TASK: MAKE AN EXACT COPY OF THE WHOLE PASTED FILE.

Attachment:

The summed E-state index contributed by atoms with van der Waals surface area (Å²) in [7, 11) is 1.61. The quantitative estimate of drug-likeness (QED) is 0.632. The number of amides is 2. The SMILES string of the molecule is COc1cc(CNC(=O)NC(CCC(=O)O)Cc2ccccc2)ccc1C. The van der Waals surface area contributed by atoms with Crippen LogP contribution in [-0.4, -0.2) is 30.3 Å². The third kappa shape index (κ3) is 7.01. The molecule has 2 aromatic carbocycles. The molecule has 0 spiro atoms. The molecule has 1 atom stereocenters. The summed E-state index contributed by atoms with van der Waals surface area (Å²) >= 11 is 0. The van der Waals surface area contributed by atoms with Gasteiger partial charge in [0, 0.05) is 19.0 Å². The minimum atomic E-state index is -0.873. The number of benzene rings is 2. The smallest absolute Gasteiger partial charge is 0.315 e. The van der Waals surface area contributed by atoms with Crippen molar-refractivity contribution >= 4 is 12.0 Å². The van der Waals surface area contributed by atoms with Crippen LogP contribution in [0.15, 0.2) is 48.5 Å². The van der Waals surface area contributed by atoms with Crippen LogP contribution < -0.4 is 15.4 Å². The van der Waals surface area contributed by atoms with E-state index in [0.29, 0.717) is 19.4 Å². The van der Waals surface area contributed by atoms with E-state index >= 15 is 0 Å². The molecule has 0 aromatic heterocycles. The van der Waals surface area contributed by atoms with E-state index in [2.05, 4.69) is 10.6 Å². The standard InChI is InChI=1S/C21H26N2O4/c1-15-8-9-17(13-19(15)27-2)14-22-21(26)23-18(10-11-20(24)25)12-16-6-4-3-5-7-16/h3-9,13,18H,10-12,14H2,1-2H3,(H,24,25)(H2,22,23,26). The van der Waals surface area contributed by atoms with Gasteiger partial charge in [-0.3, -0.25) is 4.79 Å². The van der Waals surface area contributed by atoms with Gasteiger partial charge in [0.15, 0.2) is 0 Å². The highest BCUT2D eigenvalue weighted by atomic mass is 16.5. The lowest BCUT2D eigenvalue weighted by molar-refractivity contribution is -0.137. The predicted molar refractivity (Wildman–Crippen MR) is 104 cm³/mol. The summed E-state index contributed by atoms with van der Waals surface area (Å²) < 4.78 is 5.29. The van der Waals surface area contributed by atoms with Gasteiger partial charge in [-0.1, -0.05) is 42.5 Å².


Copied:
The summed E-state index contributed by atoms with van der Waals surface area (Å²) in [7, 11) is 1.61. The quantitative estimate of drug-likeness (QED) is 0.632. The number of amides is 2. The SMILES string of the molecule is COc1cc(CNC(=O)NC(CCC(=O)O)Cc2ccccc2)ccc1C. The van der Waals surface area contributed by atoms with Crippen LogP contribution in [-0.4, -0.2) is 30.3 Å². The third kappa shape index (κ3) is 7.01. The molecule has 2 aromatic carbocycles. The molecule has 0 spiro atoms. The molecule has 1 atom stereocenters. The summed E-state index contributed by atoms with van der Waals surface area (Å²) >= 11 is 0. The van der Waals surface area contributed by atoms with Gasteiger partial charge in [0, 0.05) is 19.0 Å². The minimum atomic E-state index is -0.873. The number of benzene rings is 2. The smallest absolute Gasteiger partial charge is 0.315 e. The van der Waals surface area contributed by atoms with Crippen molar-refractivity contribution >= 4 is 12.0 Å². The van der Waals surface area contributed by atoms with Crippen LogP contribution in [0.15, 0.2) is 48.5 Å². The van der Waals surface area contributed by atoms with Crippen LogP contribution < -0.4 is 15.4 Å². The van der Waals surface area contributed by atoms with E-state index in [0.29, 0.717) is 19.4 Å². The van der Waals surface area contributed by atoms with E-state index >= 15 is 0 Å². The molecule has 0 aromatic heterocycles. The van der Waals surface area contributed by atoms with E-state index in [2.05, 4.69) is 10.6 Å². The standard InChI is InChI=1S/C21H26N2O4/c1-15-8-9-17(13-19(15)27-2)14-22-21(26)23-18(10-11-20(24)25)12-16-6-4-3-5-7-16/h3-9,13,18H,10-12,14H2,1-2H3,(H,24,25)(H2,22,23,26). The van der Waals surface area contributed by atoms with Gasteiger partial charge in [-0.3, -0.25) is 4.79 Å². The van der Waals surface area contributed by atoms with Gasteiger partial charge in [0.15, 0.2) is 0 Å². The highest BCUT2D eigenvalue weighted by atomic mass is 16.5. The lowest BCUT2D eigenvalue weighted by molar-refractivity contribution is -0.137. The predicted molar refractivity (Wildman–Crippen MR) is 104 cm³/mol. The summed E-state index contributed by atoms with van der Waals surface area (Å²) < 4.78 is 5.29. The van der Waals surface area contributed by atoms with Gasteiger partial charge in [-0.1, -0.05) is 42.5 Å².